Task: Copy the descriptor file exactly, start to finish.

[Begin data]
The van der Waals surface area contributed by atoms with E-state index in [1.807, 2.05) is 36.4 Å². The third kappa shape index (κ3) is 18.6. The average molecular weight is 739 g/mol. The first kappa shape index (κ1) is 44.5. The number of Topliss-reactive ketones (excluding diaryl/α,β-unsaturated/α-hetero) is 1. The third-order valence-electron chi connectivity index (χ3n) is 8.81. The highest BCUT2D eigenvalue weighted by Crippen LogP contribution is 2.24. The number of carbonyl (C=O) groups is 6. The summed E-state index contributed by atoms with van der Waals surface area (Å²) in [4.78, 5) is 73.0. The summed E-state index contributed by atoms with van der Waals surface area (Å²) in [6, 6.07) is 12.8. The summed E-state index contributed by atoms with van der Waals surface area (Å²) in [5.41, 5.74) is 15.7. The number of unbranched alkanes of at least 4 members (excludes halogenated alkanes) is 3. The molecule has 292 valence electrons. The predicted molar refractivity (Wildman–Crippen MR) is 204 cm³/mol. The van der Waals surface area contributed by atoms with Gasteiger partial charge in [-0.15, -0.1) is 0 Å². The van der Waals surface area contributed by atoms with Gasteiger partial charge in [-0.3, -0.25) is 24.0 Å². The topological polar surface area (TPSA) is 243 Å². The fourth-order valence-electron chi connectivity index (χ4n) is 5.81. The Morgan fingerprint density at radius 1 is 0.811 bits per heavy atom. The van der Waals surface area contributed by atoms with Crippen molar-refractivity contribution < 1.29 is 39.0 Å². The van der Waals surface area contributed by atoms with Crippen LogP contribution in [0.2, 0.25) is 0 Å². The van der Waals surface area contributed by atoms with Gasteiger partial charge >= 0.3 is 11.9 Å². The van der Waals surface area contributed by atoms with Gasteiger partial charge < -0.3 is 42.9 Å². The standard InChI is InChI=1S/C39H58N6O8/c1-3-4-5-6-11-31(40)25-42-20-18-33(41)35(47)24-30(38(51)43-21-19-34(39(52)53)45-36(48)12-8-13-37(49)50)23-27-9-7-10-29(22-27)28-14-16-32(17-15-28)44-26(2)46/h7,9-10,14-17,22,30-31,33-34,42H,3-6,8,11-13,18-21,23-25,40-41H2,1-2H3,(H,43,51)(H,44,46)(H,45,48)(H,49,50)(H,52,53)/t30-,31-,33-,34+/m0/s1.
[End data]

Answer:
The van der Waals surface area contributed by atoms with E-state index in [1.807, 2.05) is 36.4 Å². The third kappa shape index (κ3) is 18.6. The average molecular weight is 739 g/mol. The first kappa shape index (κ1) is 44.5. The number of Topliss-reactive ketones (excluding diaryl/α,β-unsaturated/α-hetero) is 1. The third-order valence-electron chi connectivity index (χ3n) is 8.81. The highest BCUT2D eigenvalue weighted by Crippen LogP contribution is 2.24. The number of carbonyl (C=O) groups is 6. The summed E-state index contributed by atoms with van der Waals surface area (Å²) in [4.78, 5) is 73.0. The summed E-state index contributed by atoms with van der Waals surface area (Å²) in [6, 6.07) is 12.8. The summed E-state index contributed by atoms with van der Waals surface area (Å²) in [5.41, 5.74) is 15.7. The number of unbranched alkanes of at least 4 members (excludes halogenated alkanes) is 3. The molecule has 292 valence electrons. The predicted molar refractivity (Wildman–Crippen MR) is 204 cm³/mol. The van der Waals surface area contributed by atoms with Gasteiger partial charge in [-0.15, -0.1) is 0 Å². The van der Waals surface area contributed by atoms with Gasteiger partial charge in [-0.3, -0.25) is 24.0 Å². The topological polar surface area (TPSA) is 243 Å². The fourth-order valence-electron chi connectivity index (χ4n) is 5.81. The Morgan fingerprint density at radius 1 is 0.811 bits per heavy atom. The van der Waals surface area contributed by atoms with Crippen molar-refractivity contribution < 1.29 is 39.0 Å². The van der Waals surface area contributed by atoms with Crippen LogP contribution in [0.2, 0.25) is 0 Å². The van der Waals surface area contributed by atoms with Gasteiger partial charge >= 0.3 is 11.9 Å². The van der Waals surface area contributed by atoms with Gasteiger partial charge < -0.3 is 42.9 Å². The standard InChI is InChI=1S/C39H58N6O8/c1-3-4-5-6-11-31(40)25-42-20-18-33(41)35(47)24-30(38(51)43-21-19-34(39(52)53)45-36(48)12-8-13-37(49)50)23-27-9-7-10-29(22-27)28-14-16-32(17-15-28)44-26(2)46/h7,9-10,14-17,22,30-31,33-34,42H,3-6,8,11-13,18-21,23-25,40-41H2,1-2H3,(H,43,51)(H,44,46)(H,45,48)(H,49,50)(H,52,53)/t30-,31-,33-,34+/m0/s1.